The Full Wiki

Mers-les-Bains: Wikis


Note: Many of our articles have direct quotes from sources you can cite, within the Wikipedia article! This article doesn't yet, but we're working on it! See more info or our list of citable articles.


From Wikipedia, the free encyclopedia

Coordinates: 50°04′05″N 1°23′19″E / 50.068056°N 1.388611°E / 50.068056; 1.388611

Commune of Mers-les-Bains

Paris plan pointer b jms.svg
Map highlighting the commune of
Country France
Region Picardie
Department Somme
Arrondissement Abbeville
Canton Ault
Intercommunality Gros Jacques
Mayor Emmanuel Maquet
Elevation 0–99 m (0–320 ft)
(avg. 10 m/33 ft)
Land area1 5.39 km2 (2.08 sq mi)
Population2 3,530  (2006)
 - Density 655 /km2 (1,700 /sq mi)
INSEE/Postal code 80533/ 80350
1 French Land Register data, which excludes lakes, ponds, glaciers > 1 km² (0.386 sq mi or 247 acres) and river estuaries.
2 Population sans doubles comptes: residents of multiple communes (e.g., students and military personnel) only counted once.

Mers-les-Bains is a commune in the Somme department in Picardie in northern France.



The chalk cliffs
View of the town from Treport

The commune is situated on the D1015 road, some 25 miles (40 km) west of Abbeville, Mers-les-Bains faces the English Channel near the mouth of the river Bresle, on the border between Picardie and Normandy. This ‘bathing station’ has both pebbles and sand (at low tide) on the 1 kilometre (1 mi)beach and some high chalk cliffs. With its neighbouring towns Eu and Le Tréport so close by, it appears as one large conglomeration. They are collectively know as the 'three old sisters."

Much of the older part of town developed in the heyday of seaside bathing, during the latter part of the 19th century. As a consequence, the fine villas that were developed in those times are now subject to preservation orders. Any refurbishment must be in the same materials and colours as the original work. No plastic doors or roller shutters are allowed.


Mers-les-Bains’ history doesn’t stretch too far back. There are one or two noble families known to have been seigneurs of places within the commune; The coat-of-arms, carved in stone, of the Mython family of Froideville adorns one of the Mayor’s offices today. The Lucas family of Rompval, the Lattaignant seigneurs of Blengues, and the Torcy family, seigneurs of Mers-les-Bains are all mentioned in archives. Some parts of their coats-of-arms can still be seen today, as part of the official badge of the town, adopted in December 1962.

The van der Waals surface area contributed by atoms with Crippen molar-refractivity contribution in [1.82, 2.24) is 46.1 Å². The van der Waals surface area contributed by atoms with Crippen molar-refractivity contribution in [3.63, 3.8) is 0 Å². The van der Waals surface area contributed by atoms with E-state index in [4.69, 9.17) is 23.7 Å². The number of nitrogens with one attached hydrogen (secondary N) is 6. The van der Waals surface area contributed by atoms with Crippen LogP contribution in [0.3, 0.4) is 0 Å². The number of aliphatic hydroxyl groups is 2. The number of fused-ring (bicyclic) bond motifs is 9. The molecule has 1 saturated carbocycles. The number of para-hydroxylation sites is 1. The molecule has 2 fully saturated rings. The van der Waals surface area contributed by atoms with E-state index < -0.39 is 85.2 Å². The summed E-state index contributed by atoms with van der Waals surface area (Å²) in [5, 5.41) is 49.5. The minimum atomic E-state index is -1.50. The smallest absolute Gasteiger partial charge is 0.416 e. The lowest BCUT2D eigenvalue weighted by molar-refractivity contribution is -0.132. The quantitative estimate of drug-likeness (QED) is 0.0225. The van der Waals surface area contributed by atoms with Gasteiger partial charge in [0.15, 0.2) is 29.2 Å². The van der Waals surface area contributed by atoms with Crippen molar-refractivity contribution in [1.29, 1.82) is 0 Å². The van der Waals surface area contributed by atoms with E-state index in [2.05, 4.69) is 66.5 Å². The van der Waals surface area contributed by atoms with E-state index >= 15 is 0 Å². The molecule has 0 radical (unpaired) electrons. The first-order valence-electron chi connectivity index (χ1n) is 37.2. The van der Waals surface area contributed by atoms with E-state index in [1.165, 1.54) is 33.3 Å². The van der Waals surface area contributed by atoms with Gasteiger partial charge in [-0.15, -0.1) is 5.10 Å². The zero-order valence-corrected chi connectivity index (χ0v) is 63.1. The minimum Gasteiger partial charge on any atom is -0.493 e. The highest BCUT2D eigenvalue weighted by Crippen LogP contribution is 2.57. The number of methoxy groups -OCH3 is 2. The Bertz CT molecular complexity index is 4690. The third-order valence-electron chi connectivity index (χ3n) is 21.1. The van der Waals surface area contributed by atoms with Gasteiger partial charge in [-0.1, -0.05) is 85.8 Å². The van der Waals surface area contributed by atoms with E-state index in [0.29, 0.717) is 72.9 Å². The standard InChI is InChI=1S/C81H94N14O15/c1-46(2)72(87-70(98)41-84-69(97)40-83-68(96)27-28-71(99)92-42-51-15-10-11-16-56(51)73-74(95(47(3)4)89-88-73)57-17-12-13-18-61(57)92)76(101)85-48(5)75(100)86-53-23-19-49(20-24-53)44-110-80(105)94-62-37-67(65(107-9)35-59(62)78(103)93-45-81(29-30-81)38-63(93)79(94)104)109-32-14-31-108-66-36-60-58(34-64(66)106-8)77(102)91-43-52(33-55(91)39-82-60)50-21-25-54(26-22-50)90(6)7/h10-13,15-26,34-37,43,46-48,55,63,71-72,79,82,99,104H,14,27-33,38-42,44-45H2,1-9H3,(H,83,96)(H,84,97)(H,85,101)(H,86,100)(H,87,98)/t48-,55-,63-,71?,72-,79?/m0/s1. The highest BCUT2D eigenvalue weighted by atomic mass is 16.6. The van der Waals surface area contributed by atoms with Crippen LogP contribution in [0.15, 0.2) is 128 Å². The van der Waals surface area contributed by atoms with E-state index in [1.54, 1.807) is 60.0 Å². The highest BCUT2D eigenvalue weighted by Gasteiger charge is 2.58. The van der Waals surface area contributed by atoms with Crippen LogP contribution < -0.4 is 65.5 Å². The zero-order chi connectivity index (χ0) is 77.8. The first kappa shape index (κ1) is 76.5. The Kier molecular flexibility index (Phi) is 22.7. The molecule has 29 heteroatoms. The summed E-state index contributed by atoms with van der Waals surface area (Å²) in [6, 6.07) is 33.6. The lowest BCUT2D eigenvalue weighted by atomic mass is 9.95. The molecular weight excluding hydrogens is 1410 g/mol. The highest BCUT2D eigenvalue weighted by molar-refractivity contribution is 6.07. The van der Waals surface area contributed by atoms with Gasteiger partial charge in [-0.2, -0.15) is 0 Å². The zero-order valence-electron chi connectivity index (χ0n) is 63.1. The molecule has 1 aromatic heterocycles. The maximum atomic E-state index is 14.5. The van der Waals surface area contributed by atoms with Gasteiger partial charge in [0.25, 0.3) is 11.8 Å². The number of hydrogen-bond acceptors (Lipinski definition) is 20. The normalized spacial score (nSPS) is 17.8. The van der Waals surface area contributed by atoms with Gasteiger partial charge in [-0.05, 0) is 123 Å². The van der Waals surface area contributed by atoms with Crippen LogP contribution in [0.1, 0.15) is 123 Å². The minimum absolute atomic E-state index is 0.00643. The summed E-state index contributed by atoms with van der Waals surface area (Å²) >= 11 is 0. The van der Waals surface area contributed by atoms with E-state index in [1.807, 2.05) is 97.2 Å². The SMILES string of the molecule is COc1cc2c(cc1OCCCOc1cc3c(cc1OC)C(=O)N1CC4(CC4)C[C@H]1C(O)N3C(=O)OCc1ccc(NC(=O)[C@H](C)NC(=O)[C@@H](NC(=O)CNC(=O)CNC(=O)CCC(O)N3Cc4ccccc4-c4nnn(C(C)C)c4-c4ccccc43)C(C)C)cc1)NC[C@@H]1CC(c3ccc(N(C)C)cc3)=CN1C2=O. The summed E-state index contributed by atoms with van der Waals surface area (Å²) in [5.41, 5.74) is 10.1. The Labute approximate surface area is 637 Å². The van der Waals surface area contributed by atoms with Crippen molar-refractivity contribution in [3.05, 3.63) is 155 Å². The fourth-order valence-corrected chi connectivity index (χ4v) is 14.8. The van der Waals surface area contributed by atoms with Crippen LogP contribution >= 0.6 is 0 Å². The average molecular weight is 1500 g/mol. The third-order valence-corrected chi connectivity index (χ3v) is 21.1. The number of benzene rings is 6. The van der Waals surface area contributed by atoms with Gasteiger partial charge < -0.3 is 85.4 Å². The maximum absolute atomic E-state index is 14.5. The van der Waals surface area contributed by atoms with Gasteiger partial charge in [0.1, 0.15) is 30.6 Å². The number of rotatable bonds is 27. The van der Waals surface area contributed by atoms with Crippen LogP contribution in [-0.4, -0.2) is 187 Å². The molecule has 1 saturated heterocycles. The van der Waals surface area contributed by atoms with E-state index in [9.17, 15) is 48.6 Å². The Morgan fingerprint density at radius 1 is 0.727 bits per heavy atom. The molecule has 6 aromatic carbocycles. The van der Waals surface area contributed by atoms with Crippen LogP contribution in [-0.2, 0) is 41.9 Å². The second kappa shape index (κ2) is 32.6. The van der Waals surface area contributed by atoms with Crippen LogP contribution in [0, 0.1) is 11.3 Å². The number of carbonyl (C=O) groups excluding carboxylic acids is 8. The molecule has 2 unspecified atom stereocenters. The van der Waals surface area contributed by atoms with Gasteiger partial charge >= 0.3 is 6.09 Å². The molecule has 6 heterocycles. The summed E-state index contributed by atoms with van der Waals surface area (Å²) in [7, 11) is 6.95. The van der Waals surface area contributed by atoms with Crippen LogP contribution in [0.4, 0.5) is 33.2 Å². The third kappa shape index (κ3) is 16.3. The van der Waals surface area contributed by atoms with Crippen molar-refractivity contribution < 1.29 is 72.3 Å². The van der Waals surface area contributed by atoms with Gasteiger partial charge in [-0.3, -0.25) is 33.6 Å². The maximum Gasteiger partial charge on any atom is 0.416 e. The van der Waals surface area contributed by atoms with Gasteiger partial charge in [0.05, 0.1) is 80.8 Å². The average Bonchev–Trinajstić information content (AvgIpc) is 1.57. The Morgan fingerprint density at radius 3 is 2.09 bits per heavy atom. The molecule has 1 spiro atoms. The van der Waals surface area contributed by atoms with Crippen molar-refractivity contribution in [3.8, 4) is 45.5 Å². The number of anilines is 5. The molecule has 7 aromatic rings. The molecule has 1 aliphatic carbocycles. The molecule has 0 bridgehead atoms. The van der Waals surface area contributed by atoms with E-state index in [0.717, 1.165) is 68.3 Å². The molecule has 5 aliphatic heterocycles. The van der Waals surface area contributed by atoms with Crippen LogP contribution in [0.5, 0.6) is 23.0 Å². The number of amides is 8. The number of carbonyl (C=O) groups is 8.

Once just a small fishing port, the seaside ‘bathing station’ grew partly because of the railway line that ran from Paris to Tréport. Entire families could make the 3 hour journey from Paris to discover the benefits of bathing and breathe the fresh, iodized air. Many would eventually buy land and build sumptious second homes in the town.

The beach huts and the villas


Population history
1962 1968 1975 1982 1990 1999 2006
3834 4107 4628 3945 3540 3394 3477 3530
Starting in 1962: Population without duplicates

Places of interest

The characteristic vertical design of the buildings
  • A Calvary, in stone, of St. Maximin, adorned by 4 gargoyles.
  • Notre-Dame statue on the cliffs.
  • The war memorial. A maple leaf commemorates the liberation of the town by the Canadian Chaudière regiment


The esplanade
  • Eugène Dabit author of the novel (Hôtel du Nord) was born in Mers-les-Bains
  • Antoine Vollon, artist, (b. Lyon 1833 – d. Paris 1900) lived here for many years with his son, Alexis (1865-1940)
  • Jules Verne spent holidays here with his family.
  • Victor Hugo wrote of his summers here.
  • Pierre Lefort, doctor and surgeon was born here in 1767.
  • Marie-Josèphe Cotelle-Clère sculptor and artist, left many works to the town, as did the artist
  • Jules Noël
  • Fernand Fabre, actor from the 1920s, retired here.
  • Gustave Eiffel, engineer, spent his holidays here.
  • François Coppée, writer, worked here
  • Augustin Chantrel, footballer who played for France in the World Cup of 1938 was born here.
  • Bernard Lavalette, comedian and singer, spends weekends here with his wife in their classically designed villa.

Economy and tourism

The Saint-Gobain glass works, considered a world leader in perfume bottle production, is the town’s biggest employer.
The town depends more and more on its reputation as a seaside resort.[1] A prestigious award ‘The pavillon bleu d'Europe’ was awarded in 2006). Holiday residences are newly-built or restored each and every year and the town flourishes.

Sea defences

Mers-les-Bains has suffered from flooding on a regular basis. The army has been often been deployed with sandbags to stem the flow. A more permanent barrier is now being created for the three towns, at a projected cost of 13 million euros. This involves large rocks, transported on barges from Boulogne, being placed at the feet of the cliffs, to create a buffer and so preserve them and prevent further floods.


Both herring gulls and black-headed gulls are found in abundance, along with kestrels, in the air on the lookout for prey. This will include mussels, various crabs, shrimps and prawns.

See also


  1. ^ A tourist office is open every day throughout the year.

External links



Got something to say? Make a comment.
Your name
Your email address